Glasgow's Rory Darge casts envious eye at Hearts player brother’s lighter workload
There was never any chance of Rory Darge going down the football route but the Scotland flanker is full of fraternal pride for his younger brother.
Arron Darge, an up-and-coming defender with Hearts, was named on the bench for the recent match against St Johnstone. Injury eventually denied him the opportunity of a debut but the family is hopeful the teenager gets as chance later in the season as Hearts juggle domestic duties with the Europa Conference League.
Arron is making steady progress at Tynecastle but Rory believes his brother could also have prospered as a rugby player.
“There was zero chance of me going down the football route but he could have gone down the rugby route,” said the Glasgow Warriors back-row. “He played a bit as a back, with his feet and skill – a lot different to me.
“My football career lasted one training session. And I didn’t do much that was any good in that!”
Arron Darge, a centre-back, spent last season on loan at Gala Fairydean Rovers but has been playing for Hearts’ B team in the Lowland League during the early weeks of this campaign before being promoted to the first-team squad to play St Johnstone.
“He sent a message to me and my dad that he was on the bench. But he had played 90 minutes the night before for the B team and had picked up a little niggle,” explained Rory.
“He then sent another message an hour later saying he had been pulled for injury. It was a bit of a rollercoaster. I was trying to get tickets and go and watch and hopefully see him get off the bench. Even if he didn’t it would have been great to go and watch and go to a game at Tynecastle. It’s never a bad way to spend your Sunday afternoon.
“Hearts have got European games and a lot of other games stacked up so there will hopefully be a chance for some of the younger players to get on the pitch.”
Rory believes football is a lot more ruthless than his own sport, but admits to being slightly envious of his brother’s workload.
“Football in Scotland is definitely more cutthroat than rugby. That’s pretty obvious,” said Rory, speaking at the launch of the new BKT United Rugby Championship season. “I’ve seen both sides of it and it’s pretty brutal out there. A lot more boys in Scotland grow up wanting to be football players than rugby players. But the training sessions don’t look as tough as ours. They don’t work as hard!”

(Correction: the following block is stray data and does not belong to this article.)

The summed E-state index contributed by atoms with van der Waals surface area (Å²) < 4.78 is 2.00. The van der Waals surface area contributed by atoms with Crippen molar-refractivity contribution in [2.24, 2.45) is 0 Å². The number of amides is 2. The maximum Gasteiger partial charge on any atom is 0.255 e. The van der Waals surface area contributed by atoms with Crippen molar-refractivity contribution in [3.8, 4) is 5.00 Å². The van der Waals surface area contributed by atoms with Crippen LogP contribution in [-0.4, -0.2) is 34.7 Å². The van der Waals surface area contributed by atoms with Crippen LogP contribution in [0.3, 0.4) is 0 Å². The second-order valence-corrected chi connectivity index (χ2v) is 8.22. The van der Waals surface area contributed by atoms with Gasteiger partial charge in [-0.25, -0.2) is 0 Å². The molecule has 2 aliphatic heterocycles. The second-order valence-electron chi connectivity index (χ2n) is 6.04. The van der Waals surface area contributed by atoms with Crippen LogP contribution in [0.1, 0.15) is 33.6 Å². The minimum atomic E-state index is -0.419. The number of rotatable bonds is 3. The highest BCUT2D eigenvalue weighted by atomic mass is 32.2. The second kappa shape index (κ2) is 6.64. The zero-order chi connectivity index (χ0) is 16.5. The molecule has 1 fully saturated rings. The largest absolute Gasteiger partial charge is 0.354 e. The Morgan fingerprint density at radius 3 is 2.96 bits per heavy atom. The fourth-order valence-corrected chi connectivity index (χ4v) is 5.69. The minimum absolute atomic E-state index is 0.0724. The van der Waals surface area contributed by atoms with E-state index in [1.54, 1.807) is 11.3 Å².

He is speaking from recent experience. New coach Franco Smith is running a tight ship at Scotstoun and expects the players in at 7am.
Like the other Scotland players who toured Argentina in July, Darge returned later to his club and consequently will not be rushed back for the start of the season. He’ll be missed but, with the Rugby World Cup less than a year away, both player and club need to play the long game.
Darge isn’t sure when he will be available but will not be involved in Friday’s friendly with Ulster. He could also miss the early rounds of the URC as Glasgow travel to Benetton then host Cardiff.
“Maybe for the first couple of weekends of games I will be rested but I am not 100 per cent sure,” said the openside. Next year’s World Cup in France is the ultimate goal and Scotland’s international players are likely to be managed carefully over the course of the campaign.
“Hopefully I play well enough for Glasgow this year to be picked to go to the World Cup,” he said. “That is the aspiration.”
Glasgow’s campaign fizzled out alarmingly last season with five straight defeats, most egregiously in the URC quarter-final in Dublin against Leinster. The 76-14 loss hastened the departure of Danny Wilson as head coach and the appointment of Smith.
“He has made some slight tweaks in our game plan and definitely got his ideas and some of them are different to what we are used to,” said Darge. “It is a different culture and everyone has bought in massively and having belief in his systems is going to be key to how we start this season and how we continue.
“We just need to look at what we can do better and hopefully that will end up what makes the difference. We have talked a lot about standards in training and Franco will try to put his imprint on our game plan as well so we won’t see what we look like until we start playing competitive games.
“It was more the end of last season when things went wrong. There was a lot of good stuff at the start of the season and it is about how we maintain that and up standards and always being on it as professionals. That is the big thing. Franco speaks very honestly and passionately and we can tell he has so much rugby knowledge that he wants to give us. That is good for us.”
Glasgow were in the top echelons of the table for most of the campaign but fell away, eventually finishing eighth. It was enough to reach the URC play-offs but Edinburgh pipped them for the Scottish-Italian Shield.
“I was pretty much gutted at the way it ended last season even though I was not involved in the last couple of games,” said Darge.
“We had a tough run of away games with the two South African teams, then Lyon, then Edinburgh, then Leinster and that was the end of our season. They were all tough games to win in their own right but something obviously went wrong in that last Leinster game.
“It wasn’t so much the motivation as our standards leading up to that. Were we all doing enough? We are definitely pushing to make sure that never happens again.”
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